to stop and THINK about why I've made changes in my life and "lifestyle," and why they were important to make; to remind myself that I am not better or higher or superior to any of the other living beings with whom I share the planet; because of your ability to articulate what is easier to feel (and remain silent about).

veganelder said...

Thank you for commenting Jessie (signed on as Tenllamaz). I tend to agree with your thoughts re interdependence, I suspicion we aren't really equipped to operate in groups any larger than those wherein we can know each group member personally.

Sad that anyone thinks they can't become compassionate because of their age...I doubt that age has much impact on whether someone modifies their behavior or not...such things tend to be a question of motivation and willingness to change rather than age.

Again, thanks for visiting, reading and commenting.

veganelder said...

Thanks for commenting DEM and Molly.

DEM: Ah but if they invaded and you were minister of defense...they wouldn't have a chance. :-)

Molly: On a much much smaller scale, I bet. :-)

veganelder said...

Thank you for commenting Joan.Kyler and thanks for your kind words.

I agree, there is a terrible sort of narcissistic orientation we allow and encourage in ourselves...likely such is the foundation of all the deceptions we instigate and cling to. Narcissism is, at its core, willful ignorance...which is in the same neighborhood as lying.

veganelder said...

Thank you for commenting Annie. Your statement reminded me of something one of my favorite of grad school professors/mentors once told me. He said until we could put something into words...accurate and true is hard to really make it our own. Whether that is true or not, I don't know but I do know that often being able to put the right words to something seems to assist in understanding and assimilating least it does for me. I'm glad and gratified that my writing sometimes seems to help you with that.

BTW, I visit (An Unrefined Vegan) because of the terrific food described and reciped there. :-)

Have Gone Vegan said...

Ah, to live in Veganville...

Put shortly, yes, they (and we) are screwed. At least, that's how I feel most days. And while I still think that incremental change is better than no change (and that individuals are responsible for doing no harm even if societies around them are inherently harmful), the kind of massive shift that vegans envision will likely only occur when it becomes necessary for human survival. By that I mean we'll probably continue to screw up our planet so much so that we may not start treating other species kindly (and recognize them not to be other) until we realize human animals won't survive our endless destruction either.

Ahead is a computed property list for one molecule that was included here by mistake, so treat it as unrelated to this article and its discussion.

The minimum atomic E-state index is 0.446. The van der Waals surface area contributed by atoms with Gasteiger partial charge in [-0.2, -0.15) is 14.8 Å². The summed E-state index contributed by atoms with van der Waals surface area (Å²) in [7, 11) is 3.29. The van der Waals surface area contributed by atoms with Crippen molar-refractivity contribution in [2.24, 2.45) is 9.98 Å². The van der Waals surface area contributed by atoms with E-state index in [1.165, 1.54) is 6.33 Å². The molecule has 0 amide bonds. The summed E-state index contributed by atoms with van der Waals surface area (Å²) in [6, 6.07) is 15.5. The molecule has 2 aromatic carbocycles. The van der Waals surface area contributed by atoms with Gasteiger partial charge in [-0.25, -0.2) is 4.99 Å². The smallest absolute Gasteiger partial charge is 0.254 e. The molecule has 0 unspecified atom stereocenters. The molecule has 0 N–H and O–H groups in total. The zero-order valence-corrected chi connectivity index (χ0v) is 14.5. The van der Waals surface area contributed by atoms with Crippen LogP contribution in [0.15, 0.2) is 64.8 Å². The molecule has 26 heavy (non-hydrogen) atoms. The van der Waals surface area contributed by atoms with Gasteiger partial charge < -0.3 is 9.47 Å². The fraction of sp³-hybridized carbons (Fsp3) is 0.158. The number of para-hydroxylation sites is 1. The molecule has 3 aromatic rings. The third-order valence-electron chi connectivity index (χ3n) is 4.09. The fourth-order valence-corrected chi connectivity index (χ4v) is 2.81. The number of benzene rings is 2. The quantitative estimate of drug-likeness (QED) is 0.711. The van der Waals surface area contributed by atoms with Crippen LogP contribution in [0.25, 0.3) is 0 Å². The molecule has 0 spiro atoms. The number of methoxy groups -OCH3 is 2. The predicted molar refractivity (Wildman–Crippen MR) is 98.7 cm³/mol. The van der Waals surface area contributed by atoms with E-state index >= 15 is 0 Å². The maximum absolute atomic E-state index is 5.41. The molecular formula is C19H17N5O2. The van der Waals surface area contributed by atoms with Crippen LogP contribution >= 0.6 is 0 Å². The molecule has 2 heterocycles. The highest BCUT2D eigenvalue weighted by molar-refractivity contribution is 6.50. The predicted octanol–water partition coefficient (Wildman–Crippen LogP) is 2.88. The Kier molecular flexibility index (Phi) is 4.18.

Veganville sounds so nice though. And kinda reminds me of Whoville. Maybe we need to become more like Whos? ;)

veganelder said...

Thank you for taking the time to comment HGV...I know you're dealing with difficult times.

I tend to agree with you about the 'screwed' thingee. But...I remind myself that I have seen in my lifetime the furor that occurred in Little Rock, Arkansas when African American children were integrated into a public school morph to a time when an African American was the president. Strange things have indeed occurred and my glimmer of hope is nurtured by the fact that a very large percentage of people voice compassion and caring for the other animals...who knows...maybe there will be a "grand awakening"....maybe.

Whoville rules!! :-)

Bea Elliott said...

I suppose my outlook is fickle and arbitrary. It shifts often according to my energy level. Sometimes my hope-meter points to empty.

But on better days I'm wide-eyed with optimism! I see the potential (driven by necessity) of cultured meat. I see urban communities thriving. Each one with magnificent towers of plant producing facilities. They'd provide all the clean energy through algae and recycling waste. I see a renewed respect for all living beings because we've exhausted all the fun-to-be-had from material, non-organic "things".

On great days I imagine that we'll have given up on the idea or want of immortality and proceed contented with just so much life... But each would vow to live that with a passion beyond what could be realized in a thousand life-times. And what ways we would still have in the attempt to improve/expand our time would be gotten through technology - Not through disgusting animal testing.

I admit - My good days are fantastical. Equally so, my bad ones lead to inevitable destruction via an enemy virus or bacteria of our making. This is our only natural predator anyway. It's the only thing that has the potential of keeping our numbers in check... And it is sorely needed.

On bad days - Mad Max, Soylent Green and Gattica are just around the corner and all I want to do is hurry my life on so I don't have to endure it all.

I think that's what awareness does though... It forces one to live in the two extremes. Some manage to stay in that first scenario of good times ahead - That positive attitude never sways for them. I often envy their ever-half-full glass.

veganelder said...

Thank you for commenting Bea.

Jeez, you are much more energetic that me...I would fall over in a stupor if I went up and down like you seem to. I tend to stay in a sort of low level depression with some smiles and laughter interspersed that is often prompted by interactions with fur or feather beings and sometimes skin beings (humans). I'm not particularly impressed with my species and the longer I live the less impressed I am with them (as a whole). Exceptions exist and they provide solace and comfort and moments of pleasure...thank you.

Having said all that, it is pretty much a wise course to cling to an optimistic view (at least the research suggest such) if for no other reason than that that stance seems to result in less negative feelings. "Don't worry, be happy" sounds sort of mindless (and is)...but feeling like crap rarely accomplishes anything.

The future? As far as I can tell we're creating a slow motion global disaster of monumental dimensions and I wouldn't want to be an 18 year old. Keep smiling! :-)